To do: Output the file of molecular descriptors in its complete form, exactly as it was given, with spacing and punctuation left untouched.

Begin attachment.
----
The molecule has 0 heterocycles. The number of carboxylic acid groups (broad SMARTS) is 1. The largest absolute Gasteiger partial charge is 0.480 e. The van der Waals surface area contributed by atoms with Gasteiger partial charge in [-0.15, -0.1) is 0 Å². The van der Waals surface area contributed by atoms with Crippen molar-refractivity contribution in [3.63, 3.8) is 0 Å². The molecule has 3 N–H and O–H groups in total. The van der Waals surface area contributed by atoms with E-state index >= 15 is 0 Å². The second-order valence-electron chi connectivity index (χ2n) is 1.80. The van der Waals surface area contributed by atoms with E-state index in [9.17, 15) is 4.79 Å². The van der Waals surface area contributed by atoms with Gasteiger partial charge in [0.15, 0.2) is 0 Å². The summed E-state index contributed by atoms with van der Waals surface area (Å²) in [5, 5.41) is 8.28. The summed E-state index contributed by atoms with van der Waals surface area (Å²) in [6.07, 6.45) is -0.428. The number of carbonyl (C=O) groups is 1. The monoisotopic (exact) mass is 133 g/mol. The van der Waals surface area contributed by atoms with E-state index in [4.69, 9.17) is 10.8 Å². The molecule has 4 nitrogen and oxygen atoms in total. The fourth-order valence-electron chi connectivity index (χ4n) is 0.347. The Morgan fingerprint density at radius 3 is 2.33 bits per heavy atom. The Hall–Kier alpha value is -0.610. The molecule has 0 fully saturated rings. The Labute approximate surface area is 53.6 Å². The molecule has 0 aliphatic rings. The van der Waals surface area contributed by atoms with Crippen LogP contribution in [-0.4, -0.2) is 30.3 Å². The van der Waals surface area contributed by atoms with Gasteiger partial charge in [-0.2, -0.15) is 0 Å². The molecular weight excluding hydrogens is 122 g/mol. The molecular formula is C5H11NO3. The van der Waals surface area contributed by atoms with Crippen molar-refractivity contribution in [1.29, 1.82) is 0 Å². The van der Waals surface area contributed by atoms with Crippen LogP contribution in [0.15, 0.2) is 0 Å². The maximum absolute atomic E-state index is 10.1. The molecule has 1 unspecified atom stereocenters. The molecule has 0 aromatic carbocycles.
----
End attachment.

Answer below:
The molecule has 0 heterocycles. The number of carboxylic acid groups (broad SMARTS) is 1. The largest absolute Gasteiger partial charge is 0.480 e. The van der Waals surface area contributed by atoms with Gasteiger partial charge in [-0.15, -0.1) is 0 Å². The van der Waals surface area contributed by atoms with Crippen molar-refractivity contribution in [3.63, 3.8) is 0 Å². The molecule has 3 N–H and O–H groups in total. The van der Waals surface area contributed by atoms with E-state index >= 15 is 0 Å². The second-order valence-electron chi connectivity index (χ2n) is 1.80. The van der Waals surface area contributed by atoms with E-state index in [9.17, 15) is 4.79 Å². The van der Waals surface area contributed by atoms with Gasteiger partial charge in [0.15, 0.2) is 0 Å². The summed E-state index contributed by atoms with van der Waals surface area (Å²) in [5, 5.41) is 8.28. The summed E-state index contributed by atoms with van der Waals surface area (Å²) in [6.07, 6.45) is -0.428. The number of carbonyl (C=O) groups is 1. The monoisotopic (exact) mass is 133 g/mol. The van der Waals surface area contributed by atoms with E-state index in [4.69, 9.17) is 10.8 Å². The molecule has 4 nitrogen and oxygen atoms in total. The fourth-order valence-electron chi connectivity index (χ4n) is 0.347. The Morgan fingerprint density at radius 3 is 2.33 bits per heavy atom. The Hall–Kier alpha value is -0.610. The molecule has 0 fully saturated rings. The Labute approximate surface area is 53.6 Å². The molecule has 0 aliphatic rings. The van der Waals surface area contributed by atoms with Crippen LogP contribution in [-0.4, -0.2) is 30.3 Å². The van der Waals surface area contributed by atoms with Gasteiger partial charge in [-0.2, -0.15) is 0 Å². The molecular weight excluding hydrogens is 122 g/mol. The molecular formula is C5H11NO3. The van der Waals surface area contributed by atoms with Crippen molar-refractivity contribution in [1.29, 1.82) is 0 Å². The van der Waals surface area contributed by atoms with Crippen LogP contribution in [0.15, 0.2) is 0 Å². The maximum absolute atomic E-state index is 10.1. The molecule has 1 unspecified atom stereocenters. The molecule has 0 aromatic carbocycles.